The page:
Commander can't sell iBurst

Commander can't sell iBurst

Summary: Five months after besieged ICT services outfit Commander announced its turnaround plan, the company still hasn't found a buyer for its iBurst/Personal Broadband Australia wireless internet service provider, and one analyst believes it won't.

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Five months after besieged ICT services outfit Commander announced its turnaround plan, the company still hasn't found a buyer for its iBurst/Personal Broadband Australia wireless internet service provider, and one analyst believes it won't.

Speaking to ZDNet.com.au today, a Commander spokesperson said that although iBurst was on the list of assets that were up for sale, there had been no deal as yet. "There are talks going on about it, but there are no decisions as yet," they said.

CEO Amanda Lacaze instigated a turnaround plan for the company early this year after the board of the company had to right repeated allegations of a proposed fire sale and the company's share price dropped significantly.

The company decided to focus on its high-margin core business, and sold off companies such as telecommunications reseller and network service provider Nexus, its Western Australian enterprise ICT business and wholesale networking arm Unitel.

Commander bought 80 per cent of Personal Broadband Australia, the operator of the iBurst wireless service, in 2005.

Telsyte analyst Warren Chaisatien said that Commander needed to drop the iBurst ballast. "It's not a star performer, and they would have to get rid of it ASAP," he said.

Factors such as the competitive success and reach of third-generation (3G) mobile services, and delays in setting standards had pushed pre-WiMAX services like iBurst into catering for niche markets, Chaisatien said. "If they let it run as it is, I think it would die naturally," he added.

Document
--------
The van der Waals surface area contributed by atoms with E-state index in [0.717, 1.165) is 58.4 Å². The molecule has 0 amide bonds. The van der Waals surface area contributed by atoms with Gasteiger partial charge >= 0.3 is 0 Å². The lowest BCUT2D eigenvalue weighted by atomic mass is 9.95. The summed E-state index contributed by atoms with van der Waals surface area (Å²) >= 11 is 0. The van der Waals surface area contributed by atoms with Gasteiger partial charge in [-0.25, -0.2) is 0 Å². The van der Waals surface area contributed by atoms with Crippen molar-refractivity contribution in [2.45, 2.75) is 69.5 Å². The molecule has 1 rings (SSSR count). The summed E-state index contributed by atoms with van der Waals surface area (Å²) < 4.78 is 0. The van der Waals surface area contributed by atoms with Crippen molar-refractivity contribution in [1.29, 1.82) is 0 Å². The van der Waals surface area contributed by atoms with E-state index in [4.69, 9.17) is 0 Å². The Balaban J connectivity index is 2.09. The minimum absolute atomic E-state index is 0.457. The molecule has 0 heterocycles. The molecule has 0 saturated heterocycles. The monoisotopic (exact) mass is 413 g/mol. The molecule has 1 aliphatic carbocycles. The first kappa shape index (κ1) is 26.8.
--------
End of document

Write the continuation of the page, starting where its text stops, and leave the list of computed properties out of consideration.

However, a buyer might be difficult to find, he said. "I don't believe anyone would be interested in buying." He conceded that there was value in the network equipment and towers, but said they may need to be upgraded in the future to become compatible with standards.

"I think they would have to write [iBurst] off," he concluded.

The other major mobile broadband rival to 3G in Australia is posed by Unwired, which operates a pre-WiMAX network in several major cities around the nation. But the company has been unable to provide an update on its operations since its acquisition by the Seven Network.

Topics: Telcos, Tech Industry

Suzanne Tindal

About Suzanne Tindal

Suzanne Tindal cut her teeth at ZDNet.com.au as the site's telecommunications reporter, a role that saw her break some of the biggest stories associated with the National Broadband Network process. She then turned her attention to all matters in government and corporate ICT circles. Now she's taking on the whole gamut as news editor for the site.

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3 comments
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  • Why WOULD anybody want to buy it?

    Not hard for an Analyst to come up with that conclusion. It's just COMMON SENSE.

    iBurst is a tiny wireless network, running on a tiny block of spectrum, using hardware which has long since been made redundant my WiMAX and 3G.

    Buying iBurst would be worse than investing in Sub-Prime stock at its peak.. There's no future.
    anonymous
  • IBurst

    The only value in iBurst would be the spectum allocation which it has, there is no chance anyone would buy it. The only potential buyers would be the Telecommunications companies i.e Telstra, Optus or Vodafone. But i don't see them running for this spectum at this stage..........iBurst as a technology is dead in Australia!!!!
    anonymous
  • Considering the coverage

    If Commander refused to provide internal staff access to iBurst because of its poor coverage and support, why would they think anybody would pay money for it
    anonymous